A handful of Republican lawmakers are pushing alternatives to President Bush's plan to change Social Security, broadening the debate over the administration's top domestic priority and hoping to soften Democratic opposition, which has been unyielding so far.
The latest to jump in is Sen. Chuck Hagel (R-Neb.), who tomorrow will propose reducing Social Security benefits for some retirees while funding individual accounts through government borrowing. Hagel joins Sen. Lindsey O. Graham (R-S.C.) in offering a multifaceted alternative to the White House plan just as the president has embarked on a 60-day drive to sell his program.
All three proposals call for creating individual accounts through which younger workers could divert some of their payroll taxes into stock and bond funds that would follow them into retirement. Graham would fund the accounts by raising the wage cap for Social Security contributions; Hagel would borrow the needed money; and Bush has said he is open to several possibilities.
Sen. Robert F. Bennett (R-Utah) and a few other GOP lawmakers also have suggested Social Security changes, but Graham and Hagel are emerging as the most outspoken and assertive. In some ways they are emulating Sen. John McCain (R-Ariz.), whose relentless push for campaign finance revisions helped him earn a national reputation and become an independent source of GOP influence, sometimes supporting the president, sometimes not. McCain challenged Bush for the 2000 presidential nomination, and Hagel is eyeing a bid in 2008.
The Social Security debate, dominated so far by Bush and Democratic critics, may eventually be tipped one way or the other by the small band of senators from both parties with reputations for bucking party leaders or cutting deals, White House officials and key lawmakers say. That group, which includes Hagel, Graham and Sen. Ben Nelson (D-Neb.), could play a pivotal role in determining whether the complex entitlement program for retirees and disabled workers is restructured, tweaked or left alone.
"It is the centrists who bridge the gap," Nelson said. "The potential for a deal is there. No doubt about it."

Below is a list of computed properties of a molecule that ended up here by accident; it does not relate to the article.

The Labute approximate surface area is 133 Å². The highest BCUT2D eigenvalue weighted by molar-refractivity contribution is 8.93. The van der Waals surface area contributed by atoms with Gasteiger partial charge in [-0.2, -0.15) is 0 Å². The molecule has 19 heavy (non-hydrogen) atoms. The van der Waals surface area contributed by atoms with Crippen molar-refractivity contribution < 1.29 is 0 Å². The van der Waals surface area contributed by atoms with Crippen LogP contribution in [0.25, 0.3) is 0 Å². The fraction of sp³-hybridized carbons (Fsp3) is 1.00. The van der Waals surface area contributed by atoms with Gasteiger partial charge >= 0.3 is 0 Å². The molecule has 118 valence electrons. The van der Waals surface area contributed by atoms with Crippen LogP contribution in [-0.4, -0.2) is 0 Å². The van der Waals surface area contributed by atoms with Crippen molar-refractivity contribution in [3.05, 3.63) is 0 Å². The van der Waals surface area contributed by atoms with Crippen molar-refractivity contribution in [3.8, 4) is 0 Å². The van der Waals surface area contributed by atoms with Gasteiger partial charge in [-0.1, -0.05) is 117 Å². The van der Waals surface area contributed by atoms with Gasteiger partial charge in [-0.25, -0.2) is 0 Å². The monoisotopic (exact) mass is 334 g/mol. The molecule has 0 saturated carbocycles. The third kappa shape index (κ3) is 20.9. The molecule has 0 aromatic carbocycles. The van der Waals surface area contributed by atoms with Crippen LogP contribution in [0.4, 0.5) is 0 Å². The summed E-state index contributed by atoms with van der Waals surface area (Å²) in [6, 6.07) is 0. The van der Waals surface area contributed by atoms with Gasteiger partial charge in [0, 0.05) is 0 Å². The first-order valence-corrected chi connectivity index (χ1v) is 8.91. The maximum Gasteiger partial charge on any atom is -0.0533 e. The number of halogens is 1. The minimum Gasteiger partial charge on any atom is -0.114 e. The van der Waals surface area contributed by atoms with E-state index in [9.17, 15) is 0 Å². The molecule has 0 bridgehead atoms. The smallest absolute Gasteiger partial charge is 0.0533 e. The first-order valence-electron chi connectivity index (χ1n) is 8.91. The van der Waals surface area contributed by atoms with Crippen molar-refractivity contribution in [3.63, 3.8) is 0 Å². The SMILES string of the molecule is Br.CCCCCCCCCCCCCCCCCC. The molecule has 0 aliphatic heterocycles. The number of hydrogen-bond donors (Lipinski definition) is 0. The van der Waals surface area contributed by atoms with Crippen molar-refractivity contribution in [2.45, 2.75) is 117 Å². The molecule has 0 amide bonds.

Hagel's plan would affect Americans now younger than 45 (whereas Bush's would affect those younger than 55), and apply only to retirement benefits, not to survivor and disability benefits. To strengthen Social Security's long-term financing, starting in 2023 Hagel would: raise the retirement age, now 67, to 68; allow those who retire at 62 to draw 63 percent of full benefits rather than 70 percent; and slow the growth of benefits by accounting for longer life expectancies.
He would increase the deficit to pay the transition costs of creating voluntary personal accounts. Like Bush and Graham, Hagel envisions workers contributing as much as 4 percent of their wages to such accounts, via payroll taxes. Workers now pay 6.2 percent of their first $90,000 in annual wages to Social Security. Employers match the payments, making the total contribution 12.4 percent.
In an interview Friday, Hagel defended his proposal to borrow the money needed to start personal accounts. With Social Security facing a $3.7 trillion shortfall over 75 years, he said, it makes sense to shift some of that debt forward to kick off a program that will make the program healthier in the long run.
"I'm not putting America in any more debt than we're already in," he said. "I spread it out." Hagel, the oldest of four boys whose family relied heavily on Social Security after their father died when they were young, called his plan "a pretty rational, common-sense approach."
Graham, whose sister was 13 when their parents died, said he also knows the importance of Social Security. His plan would reduce the payroll tax rate from the current 12.4 percent to perhaps 11.9 percent. He would temporarily raise the $90,000 cap on wages subject to Social Security taxes to about $200,000. Over 10 years, Graham says, that would generate about $1 trillion, approximately the "transition cost" of creating personal accounts.
He wants some form of "progressive indexing" of retirement benefits. Higher-paid workers would have their benefits tied to inflation, which would produce lower benefits than those generated by the current link to wages. (Wages rise more sharply than prices). Lower-paid workers -- those making less than $30,000 or so -- would continue to have benefits tied to wages.
"If you want to save Social Security, you've got to make some hard choices," Graham said in an interview Friday. Democrats will not agree to personal accounts financed by huge deficits, he said, and conservatives must be willing to strengthen the safety net for poor Americans.
Drawing less publicity than Hagel's and Graham's plans is a proposal being floated by Bennett, seen as more of a dealmaker than a maverick. It calls for a sliding scale of benefits, based on the retiree's income level. Americans in the top 1 percent income bracket would have their benefits tied to inflation. Those in the lower third of the income range would continue to have benefits tied to wage levels. Everyone in between would have benefits linked to a variable blend of wage and price increases, with higher-income retiree benefits tied more closely to inflation, and lower-income benefits tied more closely to wages.
"That's a benefit cut," Bennett acknowledges, but one that he says is justified to put Social Security on firmer ground.
Among Democrats, Nelson and Sens. Thomas R. Carper (Del.) and Mary Landrieu (La.) are part of a bipartisan group seeking a compromise. So far, they have resisted pressure from party leaders to rule out cutting a deal with Bush.